“It's the hardest, most awesome thing I've ever done in my life.”
Levi Millington is serious about this claim. He found help from a drug addiction at Reconciliation Ministries in Columbia, South Carolina. Now, in the final stage of the program, he’s walking with and assisting others on that same path to freedom.
“I'm so passionate because my life was a mess,” Millington explains as he describes his time at Reconciliation. “It’s been so fulfilling and so rewarding.”
Reconciliation Ministries is a 15-month, residential, Christian discipleship community that serves people working to overcome substance abuse. The ministry helps people dig deep to address the root cause of addiction: separation from God. Since its inception in 2017, 187 students have given their lives to Christ, 43 students have been baptized, and 24 students have graduated from the program.
Reconciliation leaders plan to expand the ministry’s presence in Columbia and plant a Church of the Nazarene.
Lucky Detty, founder and director of operations for Reconciliation Ministries, modeled the ministry on his experience as a student in another residential rehabilitation ministry. He, too, has experienced what it is like to walk through addiction and recovery. In that dark time, he spent a lot of time praying, questioning God, and crying. His marriage fell apart and he didn’t see his daughter for two years. Now, having come through that process, Detty can meet students right where they are.
“I was dead in my trespasses and sin,” he says. “In that moment, Christ died for me, and now I can tell other people about that same love and sacrifice. And to me, that's the best part of the story.”
Ashley Arrington, Reconciliation’s executive director, graduated from Olivet Nazarene University. Arrington initially moved to Columbia to work at a Nazarene church in an outreach ministry to students. That ministry eventually transformed into the recovery center.
While getting the ministry off the ground took a lot of effort, today Reconciliation Ministries has 25 two-bedroom apartments with the capacity to serve 28 men and 9 women in separate facilities.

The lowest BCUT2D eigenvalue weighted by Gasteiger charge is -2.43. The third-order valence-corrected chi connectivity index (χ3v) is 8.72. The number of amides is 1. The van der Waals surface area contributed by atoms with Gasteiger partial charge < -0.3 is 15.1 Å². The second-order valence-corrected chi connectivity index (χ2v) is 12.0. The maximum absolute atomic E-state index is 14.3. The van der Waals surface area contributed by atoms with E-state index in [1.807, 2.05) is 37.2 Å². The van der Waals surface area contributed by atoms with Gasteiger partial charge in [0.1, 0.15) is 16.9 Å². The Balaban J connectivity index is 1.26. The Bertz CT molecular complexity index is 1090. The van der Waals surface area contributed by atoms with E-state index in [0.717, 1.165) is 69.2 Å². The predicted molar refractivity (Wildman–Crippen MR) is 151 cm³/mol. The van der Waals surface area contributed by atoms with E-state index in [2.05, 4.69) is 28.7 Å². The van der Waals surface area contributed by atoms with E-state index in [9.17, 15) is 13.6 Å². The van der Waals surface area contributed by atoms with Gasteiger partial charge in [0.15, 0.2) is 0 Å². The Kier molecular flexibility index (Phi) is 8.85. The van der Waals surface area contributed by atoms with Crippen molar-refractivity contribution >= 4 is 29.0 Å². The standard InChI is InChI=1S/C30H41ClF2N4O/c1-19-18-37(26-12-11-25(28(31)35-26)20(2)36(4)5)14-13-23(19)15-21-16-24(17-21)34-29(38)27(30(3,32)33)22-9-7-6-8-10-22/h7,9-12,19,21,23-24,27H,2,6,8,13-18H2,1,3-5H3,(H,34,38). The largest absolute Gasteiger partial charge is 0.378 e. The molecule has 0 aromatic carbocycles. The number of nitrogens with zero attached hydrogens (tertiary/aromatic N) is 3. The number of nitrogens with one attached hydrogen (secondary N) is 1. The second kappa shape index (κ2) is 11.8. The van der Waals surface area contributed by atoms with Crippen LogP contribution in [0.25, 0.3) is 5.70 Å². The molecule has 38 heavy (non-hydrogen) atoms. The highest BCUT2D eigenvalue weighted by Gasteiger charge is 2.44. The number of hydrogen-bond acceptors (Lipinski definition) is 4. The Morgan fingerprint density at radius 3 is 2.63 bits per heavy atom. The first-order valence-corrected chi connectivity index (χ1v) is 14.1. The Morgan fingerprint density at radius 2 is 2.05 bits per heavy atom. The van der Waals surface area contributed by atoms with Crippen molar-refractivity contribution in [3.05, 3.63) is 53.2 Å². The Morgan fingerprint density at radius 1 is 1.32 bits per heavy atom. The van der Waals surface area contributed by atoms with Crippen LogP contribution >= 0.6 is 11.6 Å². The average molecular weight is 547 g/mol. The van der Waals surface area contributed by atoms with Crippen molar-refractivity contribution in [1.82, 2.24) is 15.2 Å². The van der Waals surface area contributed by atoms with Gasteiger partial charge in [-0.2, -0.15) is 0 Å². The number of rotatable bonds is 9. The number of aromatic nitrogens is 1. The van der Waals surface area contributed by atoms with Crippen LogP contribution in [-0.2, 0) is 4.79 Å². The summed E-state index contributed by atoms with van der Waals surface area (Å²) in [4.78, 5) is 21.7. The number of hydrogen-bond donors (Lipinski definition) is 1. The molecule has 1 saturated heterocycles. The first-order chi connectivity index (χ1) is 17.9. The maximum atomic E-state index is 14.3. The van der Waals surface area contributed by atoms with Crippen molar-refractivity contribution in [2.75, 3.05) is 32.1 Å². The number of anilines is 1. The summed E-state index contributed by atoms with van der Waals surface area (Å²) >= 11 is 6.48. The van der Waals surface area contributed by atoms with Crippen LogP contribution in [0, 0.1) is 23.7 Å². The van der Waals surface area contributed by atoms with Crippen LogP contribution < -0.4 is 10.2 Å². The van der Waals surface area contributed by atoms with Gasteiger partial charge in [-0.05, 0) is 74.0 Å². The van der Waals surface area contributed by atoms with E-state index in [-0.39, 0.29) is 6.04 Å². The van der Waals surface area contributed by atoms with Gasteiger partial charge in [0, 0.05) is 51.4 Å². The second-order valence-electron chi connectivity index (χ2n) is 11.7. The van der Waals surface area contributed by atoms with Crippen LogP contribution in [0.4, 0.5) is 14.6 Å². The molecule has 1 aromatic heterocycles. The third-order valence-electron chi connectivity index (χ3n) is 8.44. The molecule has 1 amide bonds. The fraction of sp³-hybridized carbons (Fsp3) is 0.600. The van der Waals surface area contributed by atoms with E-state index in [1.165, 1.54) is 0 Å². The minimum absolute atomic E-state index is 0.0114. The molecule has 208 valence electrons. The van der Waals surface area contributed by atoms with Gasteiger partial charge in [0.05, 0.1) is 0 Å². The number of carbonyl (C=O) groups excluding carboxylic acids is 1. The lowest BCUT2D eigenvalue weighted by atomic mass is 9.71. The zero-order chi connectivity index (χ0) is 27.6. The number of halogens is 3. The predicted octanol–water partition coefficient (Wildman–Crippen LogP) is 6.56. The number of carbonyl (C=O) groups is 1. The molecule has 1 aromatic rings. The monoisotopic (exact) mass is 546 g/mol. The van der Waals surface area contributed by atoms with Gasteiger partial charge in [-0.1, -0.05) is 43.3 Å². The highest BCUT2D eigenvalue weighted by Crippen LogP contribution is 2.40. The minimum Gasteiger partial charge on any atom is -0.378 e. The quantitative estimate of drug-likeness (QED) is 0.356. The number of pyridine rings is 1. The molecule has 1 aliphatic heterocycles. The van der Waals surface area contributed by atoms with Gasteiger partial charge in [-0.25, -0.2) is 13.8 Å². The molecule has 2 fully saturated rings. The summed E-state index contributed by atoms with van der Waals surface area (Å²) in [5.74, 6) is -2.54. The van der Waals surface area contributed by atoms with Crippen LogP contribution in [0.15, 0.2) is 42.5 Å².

The 15-month program is an intense time of self-discovery. Most participants enter it after they have hit rock bottom and lost everything, including their most important relationships. In Phase 1 of the program, students build a new spiritual foundation for their lives. In Phase 2, they focus on mending broken relationships. In the final phase, students work toward reintegrating with the outside world, but, this time, as Christian leaders.
At Reconciliation Ministries, Millington and other students learn that their addictions are rooted in a deeper need. Addiction is actually a symptom of the brokenness all humans experience when separate from God. By addressing this fundamental relationship, students come to know freedom and experience transformation as a gracious gift of God.
As they near the end of the program, students begin the search for housing and meaningful jobs. Word has begun to spread among local businesses that those who complete the program make good employees, creating high demand for their services. Meanwhile, apartment space in the ministry-owned buildings is reserved for renting to graduates. Students, like Millington, who have completed the program, then serve others as interns of the ministry, providing counsel to students and helping them find jobs to begin a new life.
The staff at Reconciliation are convinced that their efforts will have a ripple effect for years to come.
“We always say we’d much rather have quality over quantity,” Arrington says. “We’d rather help people for years to come—really for generations because the kids’ lives are changed as well.”
This article adapted from the latest issue of NCM Magazine. To read in its entirety, click here. Reconciliation Ministries is open to anyone seeking freedom from addiction, not only residents of South Carolina. If you would like to learn more or reach out, visit reconciliation-min.org or call 803-727-4697.